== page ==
5. Screen calls on your phones when you have set aside time for accomplishing tasks. Use an answer service, and answer only when you must. Try it. Phones are a great time-waster. Let your friends know that you are trying to save time.
6. Delegate. Know yourself. Do YOU really need to do this task, or could someone else (a friend, family member or staff member) do it for you. You may even have to pay someone; it depends on how important the outcome is to you.
7. Make a decision early on – does the task HAVE to be done? Really? Don’t burden yourself with an unending list of things to do. Be realistic. You don’t have to be a super-achiever. You may not even be a serious contender. Some people are just happy cruising. That’s fine. Just decide now, or ASAP, to let the task go, and forget it!
8. At Goethe would say, ‘Begin it now’! Watch yourself and learn...beginning the task is usually the hardest, often it flows after that. But please, PROMISE yourself to finish it, or you will lose the sense of accomplishment SO IMPORTANT to re-educating yourself to avoid procrastination. Choose a small task, if necessary. Start, do, FINISH! Reward!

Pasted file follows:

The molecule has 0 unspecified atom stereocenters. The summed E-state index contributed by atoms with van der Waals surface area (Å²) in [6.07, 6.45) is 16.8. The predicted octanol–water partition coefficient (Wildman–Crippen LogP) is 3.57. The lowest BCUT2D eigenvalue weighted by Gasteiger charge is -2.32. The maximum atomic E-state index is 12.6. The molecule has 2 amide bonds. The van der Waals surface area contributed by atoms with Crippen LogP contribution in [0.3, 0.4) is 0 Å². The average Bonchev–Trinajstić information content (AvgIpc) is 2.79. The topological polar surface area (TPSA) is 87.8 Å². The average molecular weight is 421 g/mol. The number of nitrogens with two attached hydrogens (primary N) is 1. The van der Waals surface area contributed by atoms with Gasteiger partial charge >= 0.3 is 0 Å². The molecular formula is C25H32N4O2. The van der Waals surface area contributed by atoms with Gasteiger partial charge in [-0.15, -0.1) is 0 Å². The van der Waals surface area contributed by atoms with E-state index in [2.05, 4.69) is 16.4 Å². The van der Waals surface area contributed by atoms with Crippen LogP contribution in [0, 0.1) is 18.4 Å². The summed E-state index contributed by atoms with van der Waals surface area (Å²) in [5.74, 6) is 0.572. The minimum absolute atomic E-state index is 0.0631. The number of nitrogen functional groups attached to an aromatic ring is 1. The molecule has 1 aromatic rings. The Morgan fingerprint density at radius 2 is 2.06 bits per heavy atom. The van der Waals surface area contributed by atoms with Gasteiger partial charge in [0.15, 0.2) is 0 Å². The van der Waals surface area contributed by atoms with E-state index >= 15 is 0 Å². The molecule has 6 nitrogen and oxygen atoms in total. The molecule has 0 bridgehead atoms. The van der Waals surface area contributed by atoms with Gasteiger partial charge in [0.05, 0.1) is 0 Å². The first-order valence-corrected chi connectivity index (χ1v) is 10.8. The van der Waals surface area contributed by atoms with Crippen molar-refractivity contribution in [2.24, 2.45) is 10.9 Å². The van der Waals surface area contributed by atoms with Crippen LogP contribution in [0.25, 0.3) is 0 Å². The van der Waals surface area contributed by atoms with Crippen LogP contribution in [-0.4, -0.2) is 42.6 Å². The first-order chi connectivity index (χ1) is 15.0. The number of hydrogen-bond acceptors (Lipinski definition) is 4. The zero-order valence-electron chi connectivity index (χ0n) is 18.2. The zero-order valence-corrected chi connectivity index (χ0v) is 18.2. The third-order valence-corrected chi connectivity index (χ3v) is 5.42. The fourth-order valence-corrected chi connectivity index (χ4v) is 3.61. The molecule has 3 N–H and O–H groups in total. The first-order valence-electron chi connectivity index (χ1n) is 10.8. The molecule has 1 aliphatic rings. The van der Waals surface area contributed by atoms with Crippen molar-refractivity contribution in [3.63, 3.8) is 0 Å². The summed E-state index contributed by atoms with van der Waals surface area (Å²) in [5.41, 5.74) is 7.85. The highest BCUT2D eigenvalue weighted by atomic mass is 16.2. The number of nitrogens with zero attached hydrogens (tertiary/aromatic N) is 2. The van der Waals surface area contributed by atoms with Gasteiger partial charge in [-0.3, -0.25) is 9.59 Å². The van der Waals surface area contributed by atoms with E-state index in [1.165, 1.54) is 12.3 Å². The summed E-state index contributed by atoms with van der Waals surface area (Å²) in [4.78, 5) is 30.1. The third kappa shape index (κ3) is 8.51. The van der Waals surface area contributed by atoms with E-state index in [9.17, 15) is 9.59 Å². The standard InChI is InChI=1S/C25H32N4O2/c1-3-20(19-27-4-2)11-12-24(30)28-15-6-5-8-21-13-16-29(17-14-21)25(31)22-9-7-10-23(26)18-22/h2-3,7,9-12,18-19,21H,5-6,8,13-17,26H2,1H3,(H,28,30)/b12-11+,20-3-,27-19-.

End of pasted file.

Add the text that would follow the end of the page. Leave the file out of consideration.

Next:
Procrastinators often feel that there are high standards that they must live up to, and so put off the task itself. Or, procrastination can be an excellent way of avoiding stressful or discomfiting situations or events, and even delaying the tasks which may help with the guilt people experience by putting the tasks off. Go figure!